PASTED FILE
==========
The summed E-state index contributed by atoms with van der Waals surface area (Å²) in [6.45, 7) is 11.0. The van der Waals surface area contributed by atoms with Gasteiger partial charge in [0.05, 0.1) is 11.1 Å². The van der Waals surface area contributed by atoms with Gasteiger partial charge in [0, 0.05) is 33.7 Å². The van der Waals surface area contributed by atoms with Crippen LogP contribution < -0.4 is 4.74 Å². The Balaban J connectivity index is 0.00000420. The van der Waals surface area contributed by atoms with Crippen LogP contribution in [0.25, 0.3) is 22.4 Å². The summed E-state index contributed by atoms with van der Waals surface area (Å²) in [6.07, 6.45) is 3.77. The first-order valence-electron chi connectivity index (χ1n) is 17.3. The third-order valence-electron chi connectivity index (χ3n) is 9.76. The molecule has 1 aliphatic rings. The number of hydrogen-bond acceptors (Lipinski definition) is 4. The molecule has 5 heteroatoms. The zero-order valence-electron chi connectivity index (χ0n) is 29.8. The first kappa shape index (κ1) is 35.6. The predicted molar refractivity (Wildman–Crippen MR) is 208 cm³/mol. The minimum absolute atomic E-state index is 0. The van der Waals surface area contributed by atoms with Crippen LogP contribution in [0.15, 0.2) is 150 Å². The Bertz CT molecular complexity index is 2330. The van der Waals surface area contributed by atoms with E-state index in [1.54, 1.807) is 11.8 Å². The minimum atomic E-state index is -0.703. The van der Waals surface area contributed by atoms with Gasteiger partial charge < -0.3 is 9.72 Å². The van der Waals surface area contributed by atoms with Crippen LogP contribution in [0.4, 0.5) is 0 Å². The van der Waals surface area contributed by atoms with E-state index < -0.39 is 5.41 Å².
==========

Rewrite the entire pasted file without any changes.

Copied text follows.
The summed E-state index contributed by atoms with van der Waals surface area (Å²) in [6.45, 7) is 11.0. The van der Waals surface area contributed by atoms with Gasteiger partial charge in [0.05, 0.1) is 11.1 Å². The van der Waals surface area contributed by atoms with Gasteiger partial charge in [0, 0.05) is 33.7 Å². The van der Waals surface area contributed by atoms with Crippen LogP contribution < -0.4 is 4.74 Å². The Balaban J connectivity index is 0.00000420. The van der Waals surface area contributed by atoms with Crippen LogP contribution in [0.25, 0.3) is 22.4 Å². The summed E-state index contributed by atoms with van der Waals surface area (Å²) in [6.07, 6.45) is 3.77. The first-order valence-electron chi connectivity index (χ1n) is 17.3. The third-order valence-electron chi connectivity index (χ3n) is 9.76. The molecule has 1 aliphatic rings. The number of hydrogen-bond acceptors (Lipinski definition) is 4. The molecule has 5 heteroatoms. The zero-order valence-electron chi connectivity index (χ0n) is 29.8. The first kappa shape index (κ1) is 35.6. The predicted molar refractivity (Wildman–Crippen MR) is 208 cm³/mol. The minimum absolute atomic E-state index is 0. The van der Waals surface area contributed by atoms with Crippen LogP contribution in [0.15, 0.2) is 150 Å². The Bertz CT molecular complexity index is 2330. The van der Waals surface area contributed by atoms with E-state index in [1.54, 1.807) is 11.8 Å². The minimum atomic E-state index is -0.703. The van der Waals surface area contributed by atoms with Gasteiger partial charge < -0.3 is 9.72 Å². The van der Waals surface area contributed by atoms with Crippen LogP contribution in [0.4, 0.5) is 0 Å². The van der Waals surface area contributed by atoms with E-state index < -0.39 is 5.41 Å².